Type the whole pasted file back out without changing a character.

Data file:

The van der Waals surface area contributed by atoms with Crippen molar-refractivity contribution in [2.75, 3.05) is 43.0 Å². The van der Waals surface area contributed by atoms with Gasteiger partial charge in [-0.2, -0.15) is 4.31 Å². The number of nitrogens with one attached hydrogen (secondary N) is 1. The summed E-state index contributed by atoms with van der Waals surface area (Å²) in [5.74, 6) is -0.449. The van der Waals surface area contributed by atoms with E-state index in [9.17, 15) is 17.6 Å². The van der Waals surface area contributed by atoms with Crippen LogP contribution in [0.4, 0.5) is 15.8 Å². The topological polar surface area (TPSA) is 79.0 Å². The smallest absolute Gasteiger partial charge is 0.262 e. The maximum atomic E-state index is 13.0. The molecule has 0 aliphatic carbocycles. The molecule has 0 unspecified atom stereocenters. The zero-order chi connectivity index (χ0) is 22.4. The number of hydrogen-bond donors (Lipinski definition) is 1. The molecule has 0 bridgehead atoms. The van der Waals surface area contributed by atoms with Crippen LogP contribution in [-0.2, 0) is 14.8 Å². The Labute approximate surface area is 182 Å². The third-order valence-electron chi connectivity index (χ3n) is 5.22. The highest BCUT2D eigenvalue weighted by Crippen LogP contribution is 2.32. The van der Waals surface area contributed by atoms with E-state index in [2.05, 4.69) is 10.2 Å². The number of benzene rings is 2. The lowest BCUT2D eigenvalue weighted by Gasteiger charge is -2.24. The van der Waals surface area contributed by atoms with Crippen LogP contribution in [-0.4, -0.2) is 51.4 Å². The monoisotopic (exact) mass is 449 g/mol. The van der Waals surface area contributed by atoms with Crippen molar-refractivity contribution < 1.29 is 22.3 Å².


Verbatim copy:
The van der Waals surface area contributed by atoms with Crippen molar-refractivity contribution in [2.75, 3.05) is 43.0 Å². The van der Waals surface area contributed by atoms with Gasteiger partial charge in [-0.2, -0.15) is 4.31 Å². The number of nitrogens with one attached hydrogen (secondary N) is 1. The summed E-state index contributed by atoms with van der Waals surface area (Å²) in [5.74, 6) is -0.449. The van der Waals surface area contributed by atoms with E-state index in [9.17, 15) is 17.6 Å². The van der Waals surface area contributed by atoms with Crippen LogP contribution in [0.4, 0.5) is 15.8 Å². The topological polar surface area (TPSA) is 79.0 Å². The smallest absolute Gasteiger partial charge is 0.262 e. The maximum atomic E-state index is 13.0. The molecule has 0 aliphatic carbocycles. The molecule has 0 unspecified atom stereocenters. The zero-order chi connectivity index (χ0) is 22.4. The number of hydrogen-bond donors (Lipinski definition) is 1. The molecule has 0 bridgehead atoms. The van der Waals surface area contributed by atoms with Crippen LogP contribution in [-0.2, 0) is 14.8 Å². The Labute approximate surface area is 182 Å². The third-order valence-electron chi connectivity index (χ3n) is 5.22. The highest BCUT2D eigenvalue weighted by Crippen LogP contribution is 2.32. The van der Waals surface area contributed by atoms with E-state index in [2.05, 4.69) is 10.2 Å². The number of benzene rings is 2. The lowest BCUT2D eigenvalue weighted by Gasteiger charge is -2.24. The van der Waals surface area contributed by atoms with Crippen LogP contribution in [-0.4, -0.2) is 51.4 Å². The monoisotopic (exact) mass is 449 g/mol. The van der Waals surface area contributed by atoms with Crippen molar-refractivity contribution < 1.29 is 22.3 Å².